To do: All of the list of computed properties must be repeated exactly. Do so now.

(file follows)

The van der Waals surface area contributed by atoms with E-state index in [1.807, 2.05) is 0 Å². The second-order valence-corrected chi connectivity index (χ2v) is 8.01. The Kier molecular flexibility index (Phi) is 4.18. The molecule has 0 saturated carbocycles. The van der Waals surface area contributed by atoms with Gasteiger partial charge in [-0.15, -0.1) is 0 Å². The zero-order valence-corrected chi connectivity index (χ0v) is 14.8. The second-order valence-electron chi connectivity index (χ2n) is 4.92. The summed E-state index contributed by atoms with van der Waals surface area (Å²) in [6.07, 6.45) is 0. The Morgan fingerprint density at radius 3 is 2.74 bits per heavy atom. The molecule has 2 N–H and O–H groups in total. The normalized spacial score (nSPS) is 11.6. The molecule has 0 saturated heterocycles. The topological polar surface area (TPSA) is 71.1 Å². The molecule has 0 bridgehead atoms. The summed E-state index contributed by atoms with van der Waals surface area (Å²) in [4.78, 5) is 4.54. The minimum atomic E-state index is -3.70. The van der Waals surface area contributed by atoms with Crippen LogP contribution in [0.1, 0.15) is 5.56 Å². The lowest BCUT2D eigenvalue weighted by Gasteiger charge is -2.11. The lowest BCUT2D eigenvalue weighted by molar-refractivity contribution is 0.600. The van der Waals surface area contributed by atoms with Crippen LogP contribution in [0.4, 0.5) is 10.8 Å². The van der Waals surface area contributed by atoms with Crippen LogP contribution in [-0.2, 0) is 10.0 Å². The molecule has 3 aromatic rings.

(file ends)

The van der Waals surface area contributed by atoms with E-state index in [1.807, 2.05) is 0 Å². The second-order valence-corrected chi connectivity index (χ2v) is 8.01. The Kier molecular flexibility index (Phi) is 4.18. The molecule has 0 saturated carbocycles. The van der Waals surface area contributed by atoms with Gasteiger partial charge in [-0.15, -0.1) is 0 Å². The zero-order valence-corrected chi connectivity index (χ0v) is 14.8. The second-order valence-electron chi connectivity index (χ2n) is 4.92. The summed E-state index contributed by atoms with van der Waals surface area (Å²) in [6.07, 6.45) is 0. The Morgan fingerprint density at radius 3 is 2.74 bits per heavy atom. The molecule has 2 N–H and O–H groups in total. The normalized spacial score (nSPS) is 11.6. The molecule has 0 saturated heterocycles. The topological polar surface area (TPSA) is 71.1 Å². The molecule has 0 bridgehead atoms. The summed E-state index contributed by atoms with van der Waals surface area (Å²) in [4.78, 5) is 4.54. The minimum atomic E-state index is -3.70. The van der Waals surface area contributed by atoms with Crippen LogP contribution in [0.1, 0.15) is 5.56 Å². The lowest BCUT2D eigenvalue weighted by Gasteiger charge is -2.11. The lowest BCUT2D eigenvalue weighted by molar-refractivity contribution is 0.600. The van der Waals surface area contributed by atoms with Crippen LogP contribution in [0.4, 0.5) is 10.8 Å². The van der Waals surface area contributed by atoms with Crippen LogP contribution in [-0.2, 0) is 10.0 Å². The molecule has 3 aromatic rings.